Snow Park isn’t the only good place to get your buttery jib skills flowing. Other Southern Lakes-based resorts with strong terrain parks include Coronet Peak and the Remarkables (both good options for shredders living in Queenstown) and Cardrona (known for its multiple pipes and popularity with the Japanese). If steeps, gullies and natural features are what you’re seeking, head to Treble Cone near Wanaka and enjoy some of the best lift-accessible freeride terrain NZ has to offer. Just be very cautious on the drive up (and down for that matter), as it is undoubtedly the gnarliest access road in existence.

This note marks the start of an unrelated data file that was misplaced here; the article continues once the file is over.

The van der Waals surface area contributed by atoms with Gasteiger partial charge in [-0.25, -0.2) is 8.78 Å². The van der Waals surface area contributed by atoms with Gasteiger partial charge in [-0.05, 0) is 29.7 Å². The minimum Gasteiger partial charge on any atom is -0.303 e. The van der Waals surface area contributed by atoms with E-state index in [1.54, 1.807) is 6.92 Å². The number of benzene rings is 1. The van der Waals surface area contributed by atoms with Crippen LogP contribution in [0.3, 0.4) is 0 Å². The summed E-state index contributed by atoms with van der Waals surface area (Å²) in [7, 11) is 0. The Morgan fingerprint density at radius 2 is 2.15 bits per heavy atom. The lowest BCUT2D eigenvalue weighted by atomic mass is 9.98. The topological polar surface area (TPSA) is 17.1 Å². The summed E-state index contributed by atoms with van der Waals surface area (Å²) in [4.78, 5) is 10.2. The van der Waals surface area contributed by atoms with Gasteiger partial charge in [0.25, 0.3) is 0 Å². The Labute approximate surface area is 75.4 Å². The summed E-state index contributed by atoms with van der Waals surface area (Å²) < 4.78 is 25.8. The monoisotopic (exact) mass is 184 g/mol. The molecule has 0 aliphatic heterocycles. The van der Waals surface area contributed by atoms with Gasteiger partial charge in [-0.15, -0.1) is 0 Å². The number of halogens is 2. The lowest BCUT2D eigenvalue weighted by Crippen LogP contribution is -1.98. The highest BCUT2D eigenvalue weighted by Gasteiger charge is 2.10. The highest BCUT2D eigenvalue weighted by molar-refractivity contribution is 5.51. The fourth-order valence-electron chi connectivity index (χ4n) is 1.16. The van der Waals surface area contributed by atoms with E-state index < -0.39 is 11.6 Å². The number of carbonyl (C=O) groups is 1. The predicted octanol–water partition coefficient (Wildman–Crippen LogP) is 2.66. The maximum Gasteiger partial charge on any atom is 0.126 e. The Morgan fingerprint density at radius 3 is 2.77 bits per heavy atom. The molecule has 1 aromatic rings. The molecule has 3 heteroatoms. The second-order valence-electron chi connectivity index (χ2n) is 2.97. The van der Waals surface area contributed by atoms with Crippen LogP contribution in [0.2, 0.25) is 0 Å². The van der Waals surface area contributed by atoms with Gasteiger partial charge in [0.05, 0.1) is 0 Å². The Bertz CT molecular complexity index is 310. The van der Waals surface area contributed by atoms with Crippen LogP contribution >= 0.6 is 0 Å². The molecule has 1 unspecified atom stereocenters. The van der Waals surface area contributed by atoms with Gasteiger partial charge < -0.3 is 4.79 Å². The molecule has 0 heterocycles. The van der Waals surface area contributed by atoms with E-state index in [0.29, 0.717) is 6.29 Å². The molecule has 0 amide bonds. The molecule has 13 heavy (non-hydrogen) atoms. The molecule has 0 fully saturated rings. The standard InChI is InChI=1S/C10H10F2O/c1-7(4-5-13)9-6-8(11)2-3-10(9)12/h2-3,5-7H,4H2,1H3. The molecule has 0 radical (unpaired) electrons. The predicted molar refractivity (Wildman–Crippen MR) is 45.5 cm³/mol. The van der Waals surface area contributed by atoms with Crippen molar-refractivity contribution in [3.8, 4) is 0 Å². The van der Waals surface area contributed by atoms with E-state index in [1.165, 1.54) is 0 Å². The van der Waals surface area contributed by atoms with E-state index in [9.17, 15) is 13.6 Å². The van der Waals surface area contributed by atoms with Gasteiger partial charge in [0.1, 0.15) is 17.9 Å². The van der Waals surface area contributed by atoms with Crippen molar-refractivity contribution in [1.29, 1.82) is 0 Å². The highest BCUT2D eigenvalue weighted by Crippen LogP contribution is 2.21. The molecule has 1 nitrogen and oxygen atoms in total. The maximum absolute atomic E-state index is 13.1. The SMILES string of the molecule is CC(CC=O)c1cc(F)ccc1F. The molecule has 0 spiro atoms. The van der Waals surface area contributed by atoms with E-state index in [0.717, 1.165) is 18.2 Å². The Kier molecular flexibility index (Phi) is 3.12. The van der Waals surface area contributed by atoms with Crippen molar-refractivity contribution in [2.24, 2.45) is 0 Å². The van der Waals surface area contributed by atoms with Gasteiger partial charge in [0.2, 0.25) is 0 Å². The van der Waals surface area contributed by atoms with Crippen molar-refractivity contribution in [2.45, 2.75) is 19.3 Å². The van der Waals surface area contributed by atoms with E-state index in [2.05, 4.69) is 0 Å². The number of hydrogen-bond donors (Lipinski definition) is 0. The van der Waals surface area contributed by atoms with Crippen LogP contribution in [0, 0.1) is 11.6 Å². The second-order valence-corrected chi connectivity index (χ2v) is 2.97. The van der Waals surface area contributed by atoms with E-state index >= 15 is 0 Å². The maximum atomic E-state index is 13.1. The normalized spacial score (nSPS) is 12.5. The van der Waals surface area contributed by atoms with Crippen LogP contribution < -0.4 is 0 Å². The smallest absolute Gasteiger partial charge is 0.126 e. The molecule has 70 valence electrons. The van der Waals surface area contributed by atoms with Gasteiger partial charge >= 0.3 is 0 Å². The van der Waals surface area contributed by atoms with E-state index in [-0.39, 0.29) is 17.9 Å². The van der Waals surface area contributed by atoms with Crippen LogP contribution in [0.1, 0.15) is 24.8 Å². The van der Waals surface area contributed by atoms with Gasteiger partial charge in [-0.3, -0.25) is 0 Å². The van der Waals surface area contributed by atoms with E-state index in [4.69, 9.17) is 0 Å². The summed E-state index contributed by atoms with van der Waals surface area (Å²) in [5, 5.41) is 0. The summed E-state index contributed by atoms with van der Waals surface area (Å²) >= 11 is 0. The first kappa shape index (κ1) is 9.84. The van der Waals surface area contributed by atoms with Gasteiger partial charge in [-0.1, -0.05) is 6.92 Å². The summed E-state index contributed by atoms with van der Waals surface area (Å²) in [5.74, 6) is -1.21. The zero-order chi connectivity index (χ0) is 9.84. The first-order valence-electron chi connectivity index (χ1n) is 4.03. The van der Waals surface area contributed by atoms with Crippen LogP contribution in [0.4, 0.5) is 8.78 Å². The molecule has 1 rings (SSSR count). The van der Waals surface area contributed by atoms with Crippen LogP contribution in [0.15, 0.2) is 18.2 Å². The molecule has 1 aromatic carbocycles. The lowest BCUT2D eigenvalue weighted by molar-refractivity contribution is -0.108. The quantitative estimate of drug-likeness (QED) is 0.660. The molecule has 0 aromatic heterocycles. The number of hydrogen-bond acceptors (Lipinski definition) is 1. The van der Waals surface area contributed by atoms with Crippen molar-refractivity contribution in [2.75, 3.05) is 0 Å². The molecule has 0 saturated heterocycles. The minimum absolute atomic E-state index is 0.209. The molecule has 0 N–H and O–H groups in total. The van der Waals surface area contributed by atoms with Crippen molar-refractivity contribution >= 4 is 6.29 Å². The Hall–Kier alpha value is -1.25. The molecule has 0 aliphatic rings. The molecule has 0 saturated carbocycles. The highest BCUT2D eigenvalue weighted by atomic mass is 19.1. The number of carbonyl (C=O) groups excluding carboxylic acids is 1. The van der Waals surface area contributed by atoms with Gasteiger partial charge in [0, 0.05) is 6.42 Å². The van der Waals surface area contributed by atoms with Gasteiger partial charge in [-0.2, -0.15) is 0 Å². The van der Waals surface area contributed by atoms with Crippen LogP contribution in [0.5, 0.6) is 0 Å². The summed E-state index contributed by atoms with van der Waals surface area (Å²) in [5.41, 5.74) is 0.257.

Other decent-sized resorts that are well worth a visit include Mt Hutt in Canterbury, as well as Turoa and Whakapapa (pronounced ‘Fakapapa’) on Mt Ruapehu in the North Island. These last two are actually NZ’s largest ski areas and are relatively unknown overseas. Mt Ruapehu is an active volcano that puffed out a small eruption as recently as last September, but it also has truly unlimited riding potential. The volcanic rock formations create wondrous freeriding and natural freestyle terrain. Unfortunately, as Ruapehu isn’t settled amidst a whole mountain range like most South Island resorts (it’s out there all on its own) it attracts some intense weather systems; gale force winds often cause the resort to close. So if you’re only in NZ for a short time, Ruapehu is not a good recommendation as you may only get half the expected days on snow. However, if you’re out for a season and can handle the extreme conditions it’s certainly a great option.